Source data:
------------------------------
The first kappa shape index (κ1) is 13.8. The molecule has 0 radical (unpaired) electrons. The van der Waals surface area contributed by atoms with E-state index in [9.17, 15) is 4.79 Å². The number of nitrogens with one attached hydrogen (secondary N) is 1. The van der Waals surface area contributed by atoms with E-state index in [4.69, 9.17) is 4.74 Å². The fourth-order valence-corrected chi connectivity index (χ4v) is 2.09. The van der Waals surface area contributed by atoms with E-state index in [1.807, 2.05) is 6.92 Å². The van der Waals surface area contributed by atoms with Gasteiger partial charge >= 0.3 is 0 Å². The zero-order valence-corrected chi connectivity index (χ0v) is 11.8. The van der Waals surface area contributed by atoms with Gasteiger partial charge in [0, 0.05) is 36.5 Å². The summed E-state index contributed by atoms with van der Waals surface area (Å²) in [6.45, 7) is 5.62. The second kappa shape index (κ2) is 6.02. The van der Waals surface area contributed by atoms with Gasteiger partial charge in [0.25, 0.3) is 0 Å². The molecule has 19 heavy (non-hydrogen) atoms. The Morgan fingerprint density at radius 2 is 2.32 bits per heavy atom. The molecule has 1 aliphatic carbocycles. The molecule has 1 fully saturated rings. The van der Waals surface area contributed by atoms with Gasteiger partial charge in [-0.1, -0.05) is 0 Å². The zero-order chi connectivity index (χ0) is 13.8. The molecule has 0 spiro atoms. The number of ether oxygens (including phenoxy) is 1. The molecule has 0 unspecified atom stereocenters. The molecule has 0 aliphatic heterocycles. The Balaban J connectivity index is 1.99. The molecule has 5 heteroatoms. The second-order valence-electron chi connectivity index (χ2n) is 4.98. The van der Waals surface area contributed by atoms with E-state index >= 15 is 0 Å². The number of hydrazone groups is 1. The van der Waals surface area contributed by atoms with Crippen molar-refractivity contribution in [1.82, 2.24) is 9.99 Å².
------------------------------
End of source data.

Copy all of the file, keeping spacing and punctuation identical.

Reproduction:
The first kappa shape index (κ1) is 13.8. The molecule has 0 radical (unpaired) electrons. The van der Waals surface area contributed by atoms with E-state index in [9.17, 15) is 4.79 Å². The number of nitrogens with one attached hydrogen (secondary N) is 1. The van der Waals surface area contributed by atoms with E-state index in [4.69, 9.17) is 4.74 Å². The fourth-order valence-corrected chi connectivity index (χ4v) is 2.09. The van der Waals surface area contributed by atoms with E-state index in [1.807, 2.05) is 6.92 Å². The van der Waals surface area contributed by atoms with Gasteiger partial charge >= 0.3 is 0 Å². The zero-order valence-corrected chi connectivity index (χ0v) is 11.8. The van der Waals surface area contributed by atoms with Gasteiger partial charge in [0, 0.05) is 36.5 Å². The summed E-state index contributed by atoms with van der Waals surface area (Å²) in [6.45, 7) is 5.62. The second kappa shape index (κ2) is 6.02. The van der Waals surface area contributed by atoms with Gasteiger partial charge in [0.25, 0.3) is 0 Å². The molecule has 19 heavy (non-hydrogen) atoms. The Morgan fingerprint density at radius 2 is 2.32 bits per heavy atom. The molecule has 1 aliphatic carbocycles. The molecule has 1 fully saturated rings. The van der Waals surface area contributed by atoms with Gasteiger partial charge in [-0.1, -0.05) is 0 Å². The zero-order chi connectivity index (χ0) is 13.8. The molecule has 0 spiro atoms. The number of ether oxygens (including phenoxy) is 1. The molecule has 0 unspecified atom stereocenters. The molecule has 0 aliphatic heterocycles. The Balaban J connectivity index is 1.99. The molecule has 5 heteroatoms. The second-order valence-electron chi connectivity index (χ2n) is 4.98. The van der Waals surface area contributed by atoms with E-state index >= 15 is 0 Å². The number of hydrazone groups is 1. The van der Waals surface area contributed by atoms with Crippen molar-refractivity contribution in [1.82, 2.24) is 9.99 Å².